Around one-third of the money saved by withholding striking staff's wages will be distributed to final year students who had numerous modules affected by the industrial action. These will be ranging from £100 to £200 dependant on the number of modules affected.
Explaining the reasoning for this, the email describes how how "final year students will not be in a position to benefit from many of the projects that will be supported [by the strike funds] in the coming months, and cannot benefit from subsidised gown-hire at congregation ceremonies, which was provided to graduates in 2018 [due to the virus]".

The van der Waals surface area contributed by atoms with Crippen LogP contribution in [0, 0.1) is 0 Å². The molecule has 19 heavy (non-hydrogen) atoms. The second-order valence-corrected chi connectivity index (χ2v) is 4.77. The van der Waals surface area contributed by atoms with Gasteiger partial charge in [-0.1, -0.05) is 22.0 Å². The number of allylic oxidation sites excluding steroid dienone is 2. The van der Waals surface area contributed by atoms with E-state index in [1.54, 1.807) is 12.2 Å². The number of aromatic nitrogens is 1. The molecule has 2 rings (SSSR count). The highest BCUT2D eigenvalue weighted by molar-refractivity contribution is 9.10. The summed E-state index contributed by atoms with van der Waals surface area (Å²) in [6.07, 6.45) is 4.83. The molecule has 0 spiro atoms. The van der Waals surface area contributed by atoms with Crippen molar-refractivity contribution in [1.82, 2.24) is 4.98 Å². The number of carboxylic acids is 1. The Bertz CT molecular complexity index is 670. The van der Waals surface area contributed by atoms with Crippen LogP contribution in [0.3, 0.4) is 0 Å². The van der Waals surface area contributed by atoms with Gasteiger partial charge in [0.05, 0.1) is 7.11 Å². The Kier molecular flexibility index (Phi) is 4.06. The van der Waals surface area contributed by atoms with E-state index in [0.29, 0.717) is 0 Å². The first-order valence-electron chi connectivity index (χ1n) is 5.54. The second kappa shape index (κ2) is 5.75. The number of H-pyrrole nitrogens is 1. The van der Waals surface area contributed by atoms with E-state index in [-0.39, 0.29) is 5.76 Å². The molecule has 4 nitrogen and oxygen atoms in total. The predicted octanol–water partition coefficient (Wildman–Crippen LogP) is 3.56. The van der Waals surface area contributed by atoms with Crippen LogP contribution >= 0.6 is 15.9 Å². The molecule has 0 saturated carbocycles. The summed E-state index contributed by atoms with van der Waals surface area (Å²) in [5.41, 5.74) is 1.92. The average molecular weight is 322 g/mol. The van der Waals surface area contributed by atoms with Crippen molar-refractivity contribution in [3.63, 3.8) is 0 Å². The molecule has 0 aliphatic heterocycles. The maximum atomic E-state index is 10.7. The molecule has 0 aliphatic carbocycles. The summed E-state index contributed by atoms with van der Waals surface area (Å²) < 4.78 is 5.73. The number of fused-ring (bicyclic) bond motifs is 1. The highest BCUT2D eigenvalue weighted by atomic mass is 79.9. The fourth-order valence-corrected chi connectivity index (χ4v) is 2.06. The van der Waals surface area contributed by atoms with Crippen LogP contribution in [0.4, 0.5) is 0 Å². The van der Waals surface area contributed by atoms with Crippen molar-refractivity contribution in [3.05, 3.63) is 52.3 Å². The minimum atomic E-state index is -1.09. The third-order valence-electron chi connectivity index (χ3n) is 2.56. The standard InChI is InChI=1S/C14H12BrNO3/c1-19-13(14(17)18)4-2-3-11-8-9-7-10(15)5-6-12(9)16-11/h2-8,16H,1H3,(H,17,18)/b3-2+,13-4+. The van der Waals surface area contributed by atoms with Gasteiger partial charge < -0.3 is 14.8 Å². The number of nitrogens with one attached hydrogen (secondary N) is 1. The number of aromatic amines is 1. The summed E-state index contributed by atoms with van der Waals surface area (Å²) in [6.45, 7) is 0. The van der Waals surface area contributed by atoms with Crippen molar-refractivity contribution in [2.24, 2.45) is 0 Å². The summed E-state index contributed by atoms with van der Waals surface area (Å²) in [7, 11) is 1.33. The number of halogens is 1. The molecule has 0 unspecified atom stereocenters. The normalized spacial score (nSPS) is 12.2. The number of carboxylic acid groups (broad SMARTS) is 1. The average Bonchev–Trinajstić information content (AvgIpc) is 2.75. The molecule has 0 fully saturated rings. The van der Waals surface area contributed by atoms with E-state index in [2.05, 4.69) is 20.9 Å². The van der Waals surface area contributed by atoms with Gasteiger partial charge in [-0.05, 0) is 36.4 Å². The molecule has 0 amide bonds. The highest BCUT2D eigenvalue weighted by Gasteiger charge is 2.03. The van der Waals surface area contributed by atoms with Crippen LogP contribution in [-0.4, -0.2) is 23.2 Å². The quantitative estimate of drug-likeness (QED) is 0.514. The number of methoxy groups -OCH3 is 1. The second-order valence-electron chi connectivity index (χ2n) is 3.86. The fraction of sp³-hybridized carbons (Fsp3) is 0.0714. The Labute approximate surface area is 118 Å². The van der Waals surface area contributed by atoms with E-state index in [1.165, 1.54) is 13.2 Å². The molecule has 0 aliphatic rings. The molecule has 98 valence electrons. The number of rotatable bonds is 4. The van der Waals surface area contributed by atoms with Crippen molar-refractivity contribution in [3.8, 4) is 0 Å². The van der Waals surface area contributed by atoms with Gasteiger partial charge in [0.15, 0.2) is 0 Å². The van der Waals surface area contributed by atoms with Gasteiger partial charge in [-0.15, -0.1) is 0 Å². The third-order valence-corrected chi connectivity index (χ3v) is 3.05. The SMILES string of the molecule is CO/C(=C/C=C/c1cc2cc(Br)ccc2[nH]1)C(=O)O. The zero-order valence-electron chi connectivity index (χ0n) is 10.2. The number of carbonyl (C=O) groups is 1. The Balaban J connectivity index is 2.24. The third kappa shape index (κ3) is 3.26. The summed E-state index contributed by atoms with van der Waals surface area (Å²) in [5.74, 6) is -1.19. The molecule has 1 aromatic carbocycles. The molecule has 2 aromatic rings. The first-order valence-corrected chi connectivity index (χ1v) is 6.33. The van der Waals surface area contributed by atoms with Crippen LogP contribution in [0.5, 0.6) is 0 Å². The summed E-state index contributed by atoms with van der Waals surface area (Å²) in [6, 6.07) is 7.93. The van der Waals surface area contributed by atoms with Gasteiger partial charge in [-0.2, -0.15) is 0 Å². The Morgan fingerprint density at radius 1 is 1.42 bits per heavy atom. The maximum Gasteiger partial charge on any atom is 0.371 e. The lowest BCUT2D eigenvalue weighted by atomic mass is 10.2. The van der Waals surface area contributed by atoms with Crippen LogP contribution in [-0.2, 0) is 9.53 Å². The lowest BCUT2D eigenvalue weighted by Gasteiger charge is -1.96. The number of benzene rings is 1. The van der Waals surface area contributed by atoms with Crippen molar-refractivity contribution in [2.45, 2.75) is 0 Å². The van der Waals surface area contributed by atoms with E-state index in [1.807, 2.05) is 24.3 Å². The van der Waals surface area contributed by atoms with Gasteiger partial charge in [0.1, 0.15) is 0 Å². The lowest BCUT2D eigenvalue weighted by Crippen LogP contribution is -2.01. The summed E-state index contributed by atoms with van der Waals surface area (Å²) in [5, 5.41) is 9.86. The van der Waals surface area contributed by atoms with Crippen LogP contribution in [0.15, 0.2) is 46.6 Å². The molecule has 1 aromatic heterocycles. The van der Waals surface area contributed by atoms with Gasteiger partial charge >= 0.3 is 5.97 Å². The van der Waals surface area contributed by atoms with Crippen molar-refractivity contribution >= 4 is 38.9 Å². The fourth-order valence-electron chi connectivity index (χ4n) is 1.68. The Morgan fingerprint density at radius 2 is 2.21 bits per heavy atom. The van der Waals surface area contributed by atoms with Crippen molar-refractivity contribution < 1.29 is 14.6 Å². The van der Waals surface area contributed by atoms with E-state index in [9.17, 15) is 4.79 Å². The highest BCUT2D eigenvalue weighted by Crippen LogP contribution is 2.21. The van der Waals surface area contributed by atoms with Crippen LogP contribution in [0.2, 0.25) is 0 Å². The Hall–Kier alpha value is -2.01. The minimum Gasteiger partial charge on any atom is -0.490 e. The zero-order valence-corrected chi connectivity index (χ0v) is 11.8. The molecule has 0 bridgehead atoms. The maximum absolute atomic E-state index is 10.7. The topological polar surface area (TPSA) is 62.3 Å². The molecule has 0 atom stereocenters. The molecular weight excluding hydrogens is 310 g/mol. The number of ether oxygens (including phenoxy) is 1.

The University has furthermore stated a variety of other projects and schemes that will benefit from the other two-thirds of strike savings. These have been shaped by discussion with the Students' Union, and are focused on student hardship, wellbeing and other projects for the benefit of all students. These include putting money towards additional student hardship funds, including funding for IT hardware and software, an enhancement of front-line wellbeing services, and support for projects that address hate crime.
14 days of strike action was held across February and March. Prior to this, eight days of strikes in November, accompanied by a period of action short of a strike, was estimated to have affected around one million students at 60 universities across the UK.
Featured image: Magnus Hagdorn on Flickr